So eliminating unnecessary super accounts is crucial to optimising your super balance at retirement. One big problem is people’s ignorance and confusion about this. RetireInvest Hornsby financial adviser Mark Robinson says many people have no idea what consolidation even is, let alone why they should bother.

Let’s clarify: combining your multiple and often long-forgotten super accounts into one has a range of benefits. Not only does it help you to more easily keep track of your investments, but it will, in most cases, save you a large amount of money over the long period of time you accumulate superannuation savings, as you won’t pay multiple fees and insurance premiums.

“The perception is out there that it is cheaper to have one fund than several. This tends to be the case particularly where funds charge fixed as well as percentage-based fees. I think the main benefit is simply that it is easier to keep an eye on one or two funds than five or six. It results in less mail, emails to worry about reading or actioning, and a clearer view on how you’re travelling towards whatever goal you have set,” says Robinson.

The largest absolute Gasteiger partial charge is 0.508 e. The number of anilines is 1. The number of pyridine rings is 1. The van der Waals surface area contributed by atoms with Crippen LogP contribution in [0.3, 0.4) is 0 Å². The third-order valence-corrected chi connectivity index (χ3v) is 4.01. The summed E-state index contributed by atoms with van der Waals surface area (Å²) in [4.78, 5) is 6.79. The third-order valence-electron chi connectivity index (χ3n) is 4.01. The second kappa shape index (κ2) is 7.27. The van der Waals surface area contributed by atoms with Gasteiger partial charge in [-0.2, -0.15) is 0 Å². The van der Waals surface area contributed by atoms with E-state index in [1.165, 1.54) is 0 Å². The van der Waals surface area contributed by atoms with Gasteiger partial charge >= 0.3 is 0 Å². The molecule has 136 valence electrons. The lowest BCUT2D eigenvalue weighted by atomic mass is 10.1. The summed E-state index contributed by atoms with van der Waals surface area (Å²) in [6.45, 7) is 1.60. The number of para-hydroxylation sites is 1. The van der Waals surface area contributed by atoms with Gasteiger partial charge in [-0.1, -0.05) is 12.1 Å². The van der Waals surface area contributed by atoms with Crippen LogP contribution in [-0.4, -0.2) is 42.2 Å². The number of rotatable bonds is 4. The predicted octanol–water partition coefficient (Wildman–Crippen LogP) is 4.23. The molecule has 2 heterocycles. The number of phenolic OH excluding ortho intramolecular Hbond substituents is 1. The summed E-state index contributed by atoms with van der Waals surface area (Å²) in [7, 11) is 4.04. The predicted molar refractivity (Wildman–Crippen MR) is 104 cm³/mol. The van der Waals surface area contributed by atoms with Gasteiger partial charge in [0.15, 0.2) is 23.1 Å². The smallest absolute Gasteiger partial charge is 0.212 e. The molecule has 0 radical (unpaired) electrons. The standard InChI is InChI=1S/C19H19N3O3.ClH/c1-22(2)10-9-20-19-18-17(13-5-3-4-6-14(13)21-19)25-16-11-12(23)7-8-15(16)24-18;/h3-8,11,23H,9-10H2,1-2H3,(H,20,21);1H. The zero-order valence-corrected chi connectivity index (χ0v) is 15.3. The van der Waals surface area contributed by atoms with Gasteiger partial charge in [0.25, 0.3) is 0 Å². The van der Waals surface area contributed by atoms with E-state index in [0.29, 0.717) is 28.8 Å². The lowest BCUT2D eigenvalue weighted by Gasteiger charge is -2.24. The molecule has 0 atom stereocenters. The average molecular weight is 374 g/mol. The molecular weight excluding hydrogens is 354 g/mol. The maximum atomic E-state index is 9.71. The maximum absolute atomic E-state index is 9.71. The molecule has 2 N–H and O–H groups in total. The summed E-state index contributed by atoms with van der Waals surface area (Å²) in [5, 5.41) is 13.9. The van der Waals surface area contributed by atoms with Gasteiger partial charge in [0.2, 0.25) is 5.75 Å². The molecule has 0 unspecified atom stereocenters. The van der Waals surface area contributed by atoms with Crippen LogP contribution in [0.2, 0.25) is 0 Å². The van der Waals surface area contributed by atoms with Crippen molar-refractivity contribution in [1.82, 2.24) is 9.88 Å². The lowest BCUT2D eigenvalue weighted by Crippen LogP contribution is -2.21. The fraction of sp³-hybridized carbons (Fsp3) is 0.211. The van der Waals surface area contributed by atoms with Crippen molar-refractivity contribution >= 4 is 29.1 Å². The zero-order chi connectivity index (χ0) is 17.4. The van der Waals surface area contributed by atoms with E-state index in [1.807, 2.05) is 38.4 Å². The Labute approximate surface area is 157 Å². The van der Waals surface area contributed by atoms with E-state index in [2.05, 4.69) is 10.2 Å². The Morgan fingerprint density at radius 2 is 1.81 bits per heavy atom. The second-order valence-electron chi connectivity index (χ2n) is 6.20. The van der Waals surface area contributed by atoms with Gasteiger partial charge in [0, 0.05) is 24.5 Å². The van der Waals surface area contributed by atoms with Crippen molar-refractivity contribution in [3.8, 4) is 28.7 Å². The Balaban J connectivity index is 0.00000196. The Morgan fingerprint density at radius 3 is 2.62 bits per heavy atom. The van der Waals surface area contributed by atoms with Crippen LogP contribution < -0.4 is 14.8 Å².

Millennials are especially disengaged from super

A large portion of Millennials in particular seem disengaged with the subject of super and the whole concept of consolidating accounts, according to a March 2017 report by The Association of Superannuation Funds of Australia.

By failing to consolidate multiple super accounts, these young people especially risk eroding their balances unnecessarily by paying multiple fees and charges.

The report found:

  • young Australians tend to have more money in their super accounts than in the bank, yet 40 per cent have no idea what their super balance is and a further 16 per cent only have a vague idea